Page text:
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Jewish World Review Nov. 20, 2000 / 22 Mar-Cheshvan, 5761

Mark Lane

Mark Lane
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Consumer Reports

Giving it the old Electoral College try -- THROUGHOUT the endgame of this bizarre election, I have been called upon many times to explain the workings of the Electoral College.

People don't always believe me after I do.

The idea that we vote as states and not as individuals is a quadrennial big surprise to people. Even people who took civics in high school. Most folks wonder why presidential selection is as convoluted as the average college-football playoff system.

No matter who becomes president, the demand will be heard for a system that's easier to explain with a straight face.

Already, several alternatives to the Electoral College have been proposed:

The Electoral High School -- Maybe the Electoral College is too demanding and we should replace it with the Electoral High School. Instead of voting by states, Americans would be divided into homerooms. Everyone would vote during first period.

Advantage: post-election prom.

Disadvantage: the powerful role of assistant principals.

The Electoral Elementary School -- Everyone sits in a circle and quietly listens to the ballot instructions. Then crayons are passed out and everyone circles their choices and underlines them.

Advantage: juice and cookies after everyone turns in their ballots! No mistakes in Palm Beach.

Disadvantage: having to walk single file.

The Electoral Bingo Parlor -- First candidate to win five states in a straight line is the president.

Advantage: easy to keep score at home.

Disadvantage: favors big square Western states where nobody lives.

The Electoral Wrestling Match -- If contenders are separated by less than 0.5 percent of the vote, either candidate has the option of shouting, "Let's just settle this in the Squared Circle!" If the challenge is accepted, both candidates must meet in a wrestling ring. Two throws out of three determines the leader of the free world. No tag teams. Let's see what these leaders are really made of! Think of the ratings!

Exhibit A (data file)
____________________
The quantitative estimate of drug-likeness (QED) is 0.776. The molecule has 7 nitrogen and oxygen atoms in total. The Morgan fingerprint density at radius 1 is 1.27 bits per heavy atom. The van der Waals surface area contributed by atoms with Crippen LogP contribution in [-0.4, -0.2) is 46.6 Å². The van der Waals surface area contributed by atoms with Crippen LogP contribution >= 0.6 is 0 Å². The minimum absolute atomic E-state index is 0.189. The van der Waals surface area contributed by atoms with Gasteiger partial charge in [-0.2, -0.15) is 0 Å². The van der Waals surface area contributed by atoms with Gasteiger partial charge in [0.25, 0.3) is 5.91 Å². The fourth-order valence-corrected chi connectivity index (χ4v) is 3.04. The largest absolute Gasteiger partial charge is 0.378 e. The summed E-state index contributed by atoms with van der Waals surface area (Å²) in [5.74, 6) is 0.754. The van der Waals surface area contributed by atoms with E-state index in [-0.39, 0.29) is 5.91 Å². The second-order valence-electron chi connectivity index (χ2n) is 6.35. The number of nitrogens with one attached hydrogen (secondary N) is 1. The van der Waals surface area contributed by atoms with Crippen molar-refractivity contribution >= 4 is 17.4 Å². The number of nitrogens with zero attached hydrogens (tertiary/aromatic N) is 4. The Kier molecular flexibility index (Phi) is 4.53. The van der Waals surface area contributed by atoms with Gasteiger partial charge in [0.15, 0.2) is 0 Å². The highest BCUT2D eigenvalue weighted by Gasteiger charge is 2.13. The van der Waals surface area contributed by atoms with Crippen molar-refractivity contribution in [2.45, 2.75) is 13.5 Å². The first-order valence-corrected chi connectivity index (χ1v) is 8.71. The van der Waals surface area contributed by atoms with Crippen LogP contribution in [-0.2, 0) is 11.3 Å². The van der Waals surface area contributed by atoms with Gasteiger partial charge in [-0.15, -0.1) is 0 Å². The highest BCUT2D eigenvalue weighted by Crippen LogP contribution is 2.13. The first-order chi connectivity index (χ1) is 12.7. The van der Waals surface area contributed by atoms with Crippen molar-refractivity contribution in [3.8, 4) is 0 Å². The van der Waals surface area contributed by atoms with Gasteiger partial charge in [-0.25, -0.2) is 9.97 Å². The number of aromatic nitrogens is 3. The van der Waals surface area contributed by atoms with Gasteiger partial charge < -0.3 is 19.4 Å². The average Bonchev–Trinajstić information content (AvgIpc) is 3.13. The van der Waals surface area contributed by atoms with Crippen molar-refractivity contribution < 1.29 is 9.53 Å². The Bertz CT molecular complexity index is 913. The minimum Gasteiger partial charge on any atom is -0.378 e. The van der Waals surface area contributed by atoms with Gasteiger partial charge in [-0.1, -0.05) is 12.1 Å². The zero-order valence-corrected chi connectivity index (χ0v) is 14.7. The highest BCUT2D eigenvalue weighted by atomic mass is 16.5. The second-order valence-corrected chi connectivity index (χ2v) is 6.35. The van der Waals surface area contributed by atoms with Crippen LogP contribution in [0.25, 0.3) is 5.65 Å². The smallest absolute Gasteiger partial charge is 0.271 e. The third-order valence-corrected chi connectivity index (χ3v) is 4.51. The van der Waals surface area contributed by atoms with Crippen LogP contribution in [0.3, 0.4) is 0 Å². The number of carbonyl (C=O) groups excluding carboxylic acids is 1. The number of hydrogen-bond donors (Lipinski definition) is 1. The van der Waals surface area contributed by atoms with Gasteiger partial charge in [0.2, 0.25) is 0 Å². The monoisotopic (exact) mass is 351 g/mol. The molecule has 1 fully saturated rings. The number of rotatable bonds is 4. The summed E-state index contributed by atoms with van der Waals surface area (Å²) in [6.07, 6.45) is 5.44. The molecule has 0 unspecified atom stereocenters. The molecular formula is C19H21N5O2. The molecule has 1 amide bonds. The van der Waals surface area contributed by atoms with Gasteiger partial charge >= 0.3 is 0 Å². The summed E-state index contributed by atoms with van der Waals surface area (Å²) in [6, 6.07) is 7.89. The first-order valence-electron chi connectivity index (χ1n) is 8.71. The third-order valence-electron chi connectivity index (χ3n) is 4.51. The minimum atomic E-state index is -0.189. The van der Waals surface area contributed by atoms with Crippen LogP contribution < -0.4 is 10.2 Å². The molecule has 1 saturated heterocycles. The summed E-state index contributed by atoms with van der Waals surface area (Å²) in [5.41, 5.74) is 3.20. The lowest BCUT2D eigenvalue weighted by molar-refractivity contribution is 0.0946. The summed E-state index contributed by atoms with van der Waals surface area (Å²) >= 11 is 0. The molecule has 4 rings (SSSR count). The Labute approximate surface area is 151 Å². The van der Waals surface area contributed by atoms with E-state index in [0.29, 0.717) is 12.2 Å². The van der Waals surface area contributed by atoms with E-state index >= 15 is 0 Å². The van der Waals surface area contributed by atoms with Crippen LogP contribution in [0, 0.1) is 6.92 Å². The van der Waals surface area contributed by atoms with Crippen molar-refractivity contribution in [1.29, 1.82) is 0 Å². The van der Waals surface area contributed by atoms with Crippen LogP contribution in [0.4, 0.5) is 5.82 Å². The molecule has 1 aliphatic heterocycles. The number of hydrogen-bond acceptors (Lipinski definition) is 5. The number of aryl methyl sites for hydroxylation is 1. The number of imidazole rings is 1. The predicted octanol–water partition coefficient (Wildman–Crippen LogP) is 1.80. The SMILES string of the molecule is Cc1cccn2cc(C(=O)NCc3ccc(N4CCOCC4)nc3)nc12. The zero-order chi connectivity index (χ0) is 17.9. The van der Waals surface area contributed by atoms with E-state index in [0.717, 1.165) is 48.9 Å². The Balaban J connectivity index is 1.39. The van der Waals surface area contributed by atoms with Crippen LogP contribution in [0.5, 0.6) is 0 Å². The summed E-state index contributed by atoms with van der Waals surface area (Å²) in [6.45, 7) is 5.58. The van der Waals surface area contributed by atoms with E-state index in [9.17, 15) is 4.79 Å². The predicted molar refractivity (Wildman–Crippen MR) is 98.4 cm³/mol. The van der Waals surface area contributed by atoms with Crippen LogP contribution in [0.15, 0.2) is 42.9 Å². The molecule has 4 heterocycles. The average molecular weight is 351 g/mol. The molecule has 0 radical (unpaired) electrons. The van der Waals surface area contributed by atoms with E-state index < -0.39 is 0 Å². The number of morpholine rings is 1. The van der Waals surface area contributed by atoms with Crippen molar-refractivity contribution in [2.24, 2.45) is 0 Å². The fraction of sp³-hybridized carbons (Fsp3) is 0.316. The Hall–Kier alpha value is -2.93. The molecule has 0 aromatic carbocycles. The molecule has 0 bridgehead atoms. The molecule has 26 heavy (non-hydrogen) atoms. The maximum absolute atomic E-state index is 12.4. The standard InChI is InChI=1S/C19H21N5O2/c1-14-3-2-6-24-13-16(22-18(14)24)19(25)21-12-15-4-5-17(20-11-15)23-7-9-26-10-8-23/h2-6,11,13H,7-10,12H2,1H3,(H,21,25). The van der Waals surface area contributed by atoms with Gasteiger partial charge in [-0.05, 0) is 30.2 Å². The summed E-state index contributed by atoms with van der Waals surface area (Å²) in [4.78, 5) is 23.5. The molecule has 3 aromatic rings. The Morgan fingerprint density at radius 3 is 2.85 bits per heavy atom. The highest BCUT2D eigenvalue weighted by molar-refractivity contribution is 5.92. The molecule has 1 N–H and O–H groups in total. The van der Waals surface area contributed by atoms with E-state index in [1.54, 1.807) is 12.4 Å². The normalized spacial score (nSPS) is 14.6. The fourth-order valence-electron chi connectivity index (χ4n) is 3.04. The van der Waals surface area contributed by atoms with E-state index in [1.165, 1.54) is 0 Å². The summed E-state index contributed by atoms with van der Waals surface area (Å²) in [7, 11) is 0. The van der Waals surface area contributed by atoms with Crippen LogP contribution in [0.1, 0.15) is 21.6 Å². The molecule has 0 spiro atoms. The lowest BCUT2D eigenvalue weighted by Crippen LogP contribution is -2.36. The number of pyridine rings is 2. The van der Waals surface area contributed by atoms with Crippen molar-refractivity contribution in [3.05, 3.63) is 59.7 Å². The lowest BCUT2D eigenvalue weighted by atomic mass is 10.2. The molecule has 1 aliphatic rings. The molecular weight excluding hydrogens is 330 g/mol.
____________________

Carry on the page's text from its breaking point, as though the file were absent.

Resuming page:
Advantage: a living link to an earlier era of trial by combat.

Disadvantage: President Ventura.

The Electoral Scissors, Paper, Stone -- Each candidate will submit a sealed envelope to the speaker of the House containing one of the words: scissors, paper, stone.

In case of an electoral tie, the envelopes will be unsealed in the presence of a joint session of Congress and the clerk will read the candidates' choices. The chief justice of the U.S. Supreme Court will interpret the outcome according to the traditional rules: Scissors cut paper. Stone breaks scissors. Paper covers stone . . . .

Advantage: so simple Congress can't mess up.

Disadvantage: Both sides might endlessly pick the same thing - paper, paper; rock, rock . . .

The strangest proposal of all -- We could use the same system we use to pick every other elected official in every town, city, mosquito-control district, county, legislative district, congressional district and state. The person with the most votes wins.

Disadvantage: It's just too easy.

Comment on JWR contributor Mark Lane's column by clicking here.

11/10/00: Ballot messes a Florida tradition
11/07/00: Vote naked! Cool idea, but is it progress?
11/02/00: Semi-whistle while you para-work
10/27/00: Decided by the undecided


© 2000, M. R. Lane